The late 1800s is often referred to as the “Golden Age of the Horse”, but was it truly “golden”? The horse was depended on to provide power for transportation, farm work, fire-fighting, and industries such as mills, foundries, machine shops, and breweries. Horses also provided entertainment through sports such as horse-racing, hunting, and driving. Sadly, there were no laws during this time to protect horses or any other animal. Horses would break down at a young age from neck and spine injuries due to years of abuse and overwork. In fact, Horses at the time had a life expectancy of only four years due to the overwork, abuse, and malnutrition. Most people felt powerless to help, until 1877 when Anna Sewel wrote Black Beauty. She wrote the novel to promote awareness and better treatment of the animals. The Waln-Ryerss family was not far behind in the animal welfare movement.
The Waln-Ryerss Family’s Effort
Anne Waln-Ryerss, who was responsible for bringing Ryerss Farm for Aged Equines into existence, came from a long line of animal rights proponents. The Waln-Ryerss family is well known for their efforts to help improve the lives of animals. Morris Waln donated $10,000 to support the establishment of the Philadelphia SPCA in 1866. Anne’s husband, Joseph Ryerss, was also from a family of philanthropists and animal rights activists. Anne’s stepson, Robert Waln Ryerss was instrumental in creating the Pennsylvania SPCA and the Anti-Vivisectionist Society of Pennsylvania. Anne spent her time persuading owners of mistreated horses that the horses needed time to rest and regain their health at her farm in Burnholme. However, many of the horses did not return to a point where they could sustain a heavy workload again, so they stayed on the farm under the care of the family.
The Early Days
Sadly, Anne passed away in 1888. Upon her death, she left $30,000 to establish a hospital for “ill, aged, and injured animals” and an additional $40,000 in an endowment to maintain the farm. Anne’s stepson, Robert purchased an 80-acre farm at Meetinghouse & Krewstown Roads in the Bustleton section of Northeast Philadelphia to fulfill her wishes. On September 17, 1888, “Ryerss Infirmary for Dumb Animals” opened as a charitable organization with a mission “to provide a permanent home for old favorites whose owners, instead of destroying or selling them, desire to place them under good treatment for the remainder of their days.” The early residents were hunters, ponies, workhorses, and horses that pulled Philadelphia’s fire engines. Robert served as the first president until retiring in 1895.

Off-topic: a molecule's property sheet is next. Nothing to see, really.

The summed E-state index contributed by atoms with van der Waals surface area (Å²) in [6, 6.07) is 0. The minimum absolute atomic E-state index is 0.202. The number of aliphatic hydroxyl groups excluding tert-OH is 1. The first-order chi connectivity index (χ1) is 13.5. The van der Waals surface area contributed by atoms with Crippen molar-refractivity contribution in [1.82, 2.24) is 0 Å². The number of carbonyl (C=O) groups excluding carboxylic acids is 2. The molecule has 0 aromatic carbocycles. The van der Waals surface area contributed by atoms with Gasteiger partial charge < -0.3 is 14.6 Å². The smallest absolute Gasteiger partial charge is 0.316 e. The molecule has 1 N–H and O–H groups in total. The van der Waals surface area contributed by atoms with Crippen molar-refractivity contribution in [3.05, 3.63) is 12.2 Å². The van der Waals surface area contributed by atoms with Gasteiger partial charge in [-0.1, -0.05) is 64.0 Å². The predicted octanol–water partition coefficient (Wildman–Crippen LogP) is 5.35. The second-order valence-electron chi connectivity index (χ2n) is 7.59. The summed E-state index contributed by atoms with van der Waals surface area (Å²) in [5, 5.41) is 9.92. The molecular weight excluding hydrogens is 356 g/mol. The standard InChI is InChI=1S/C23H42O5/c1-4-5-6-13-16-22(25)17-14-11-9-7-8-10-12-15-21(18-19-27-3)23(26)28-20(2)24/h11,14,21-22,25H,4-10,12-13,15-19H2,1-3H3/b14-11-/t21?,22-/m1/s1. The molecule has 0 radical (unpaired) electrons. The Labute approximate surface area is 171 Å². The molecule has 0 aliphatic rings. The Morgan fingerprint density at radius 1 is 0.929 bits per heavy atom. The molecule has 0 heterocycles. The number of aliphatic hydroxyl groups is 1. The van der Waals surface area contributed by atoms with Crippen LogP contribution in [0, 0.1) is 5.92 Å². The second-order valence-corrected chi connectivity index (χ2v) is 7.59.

Ryerss Farm for Aged Equines
In 1927, the horses moved to a new barn in Chesterbrook. They were not there long when they were moved back to Bustleton. Years later, in 1956, Ryerss purchased a 108-acre farm on King Road in West Whiteland Township. This property was one of the largest in the country at that time with a barn that featured 40 stalls. The Board of Directors decided to seek out a less densely populated area and acquired the Soleil Farm in South Coventry and Warwick Townships totaling 363 acres and moved into the farm in 1987. In October of 1991, the Directors changed the name to “Ryerss Farm for Aged Equines”. Approximately 330 acres of Ryerss Farm is part of the Chester County Agricultural Land Preservation Program. One hundred and thirty two years later, Ryerss Farm for Aged Equines is the oldest non-profit horse sanctuary in the United States and continues to provide a haven for horses of all breeds, sizes, and backgrounds, thanks to the far-reaching vision of a bold and determined woman named Anne Waln Ryerss.
On Wednesday, November 27, 2019, the electrical panel located in the main barn caught fire shortly after the horses had been turned out to pasture. It started just as the staff and volunteers were arriving for the day. The quick response of the Ridge, Ludwig’s Corner, Norco, Limerick, and Twin Valley Fire Companies, with support from the Goodwill Ambulance Company, helped contain the fire. There was extensive damage to the kitchen and the electrical panel.
Save the Date
Ryerss is hosting a buffet dinner to honor the first responders and contractors who helped Ryerss come back after the fire last November. The buffet will be held at The Carousel in Pottstown on March 14, 2020 from 6 pm to 10 pm. The price is $35 per person, children under 12 are $15 and infants are free. There will be a buffet dinner, DJ, raffle baskets, 50/50 drawings, and unlimited merry-go-round rides on the beautiful, restored carousel. Due to limited seating, RSVP by March 2nd. You may purchase tickets by clicking here. Ryerss enjoys giving back to the community and hopes that many people will come out in support of the first responders and contractors. If you can’t attend the event but would still like to help a great cause, you can donate by clicking here.